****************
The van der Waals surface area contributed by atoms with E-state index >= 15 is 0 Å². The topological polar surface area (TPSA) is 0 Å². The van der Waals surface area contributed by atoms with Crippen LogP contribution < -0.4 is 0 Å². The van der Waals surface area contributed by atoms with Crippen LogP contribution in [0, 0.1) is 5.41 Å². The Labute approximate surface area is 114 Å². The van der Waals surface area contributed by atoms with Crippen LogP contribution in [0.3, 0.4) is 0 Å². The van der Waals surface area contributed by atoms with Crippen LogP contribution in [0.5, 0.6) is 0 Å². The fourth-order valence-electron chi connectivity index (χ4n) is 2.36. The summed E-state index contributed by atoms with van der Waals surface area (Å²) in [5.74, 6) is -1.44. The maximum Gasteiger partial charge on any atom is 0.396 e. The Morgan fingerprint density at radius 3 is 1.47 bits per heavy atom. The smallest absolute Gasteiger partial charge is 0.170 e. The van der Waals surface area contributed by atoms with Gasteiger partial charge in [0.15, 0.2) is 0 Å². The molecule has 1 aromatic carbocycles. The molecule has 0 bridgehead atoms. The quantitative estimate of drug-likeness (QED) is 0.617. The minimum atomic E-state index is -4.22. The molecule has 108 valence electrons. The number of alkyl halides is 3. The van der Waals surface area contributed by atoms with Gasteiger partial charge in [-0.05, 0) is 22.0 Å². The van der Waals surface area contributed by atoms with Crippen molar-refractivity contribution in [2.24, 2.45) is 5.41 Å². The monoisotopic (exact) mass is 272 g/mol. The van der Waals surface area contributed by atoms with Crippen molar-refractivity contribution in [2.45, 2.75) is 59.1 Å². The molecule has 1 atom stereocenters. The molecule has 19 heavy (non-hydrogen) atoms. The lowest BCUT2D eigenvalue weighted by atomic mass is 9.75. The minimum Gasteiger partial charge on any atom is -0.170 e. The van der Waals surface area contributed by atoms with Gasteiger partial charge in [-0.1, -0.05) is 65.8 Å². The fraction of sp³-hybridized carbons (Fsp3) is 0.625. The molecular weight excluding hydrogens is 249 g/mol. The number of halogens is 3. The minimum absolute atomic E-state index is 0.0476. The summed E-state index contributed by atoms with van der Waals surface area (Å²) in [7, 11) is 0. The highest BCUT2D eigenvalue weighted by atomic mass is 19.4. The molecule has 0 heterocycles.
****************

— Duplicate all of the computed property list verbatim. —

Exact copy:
The van der Waals surface area contributed by atoms with E-state index >= 15 is 0 Å². The topological polar surface area (TPSA) is 0 Å². The van der Waals surface area contributed by atoms with Crippen LogP contribution < -0.4 is 0 Å². The van der Waals surface area contributed by atoms with Crippen LogP contribution in [0, 0.1) is 5.41 Å². The Labute approximate surface area is 114 Å². The van der Waals surface area contributed by atoms with Crippen LogP contribution in [0.3, 0.4) is 0 Å². The van der Waals surface area contributed by atoms with Crippen LogP contribution in [0.5, 0.6) is 0 Å². The fourth-order valence-electron chi connectivity index (χ4n) is 2.36. The summed E-state index contributed by atoms with van der Waals surface area (Å²) in [5.74, 6) is -1.44. The maximum Gasteiger partial charge on any atom is 0.396 e. The Morgan fingerprint density at radius 3 is 1.47 bits per heavy atom. The smallest absolute Gasteiger partial charge is 0.170 e. The van der Waals surface area contributed by atoms with Gasteiger partial charge in [0.15, 0.2) is 0 Å². The molecule has 1 aromatic carbocycles. The molecule has 0 bridgehead atoms. The quantitative estimate of drug-likeness (QED) is 0.617. The minimum atomic E-state index is -4.22. The molecule has 108 valence electrons. The number of alkyl halides is 3. The van der Waals surface area contributed by atoms with Gasteiger partial charge in [-0.05, 0) is 22.0 Å². The van der Waals surface area contributed by atoms with Crippen molar-refractivity contribution in [2.24, 2.45) is 5.41 Å². The monoisotopic (exact) mass is 272 g/mol. The van der Waals surface area contributed by atoms with Crippen molar-refractivity contribution in [2.45, 2.75) is 59.1 Å². The molecule has 1 atom stereocenters. The molecule has 19 heavy (non-hydrogen) atoms. The lowest BCUT2D eigenvalue weighted by atomic mass is 9.75. The minimum Gasteiger partial charge on any atom is -0.170 e. The van der Waals surface area contributed by atoms with Gasteiger partial charge in [-0.1, -0.05) is 65.8 Å². The fraction of sp³-hybridized carbons (Fsp3) is 0.625. The molecular weight excluding hydrogens is 249 g/mol. The number of halogens is 3. The minimum absolute atomic E-state index is 0.0476. The summed E-state index contributed by atoms with van der Waals surface area (Å²) in [7, 11) is 0. The highest BCUT2D eigenvalue weighted by atomic mass is 19.4. The molecule has 0 heterocycles.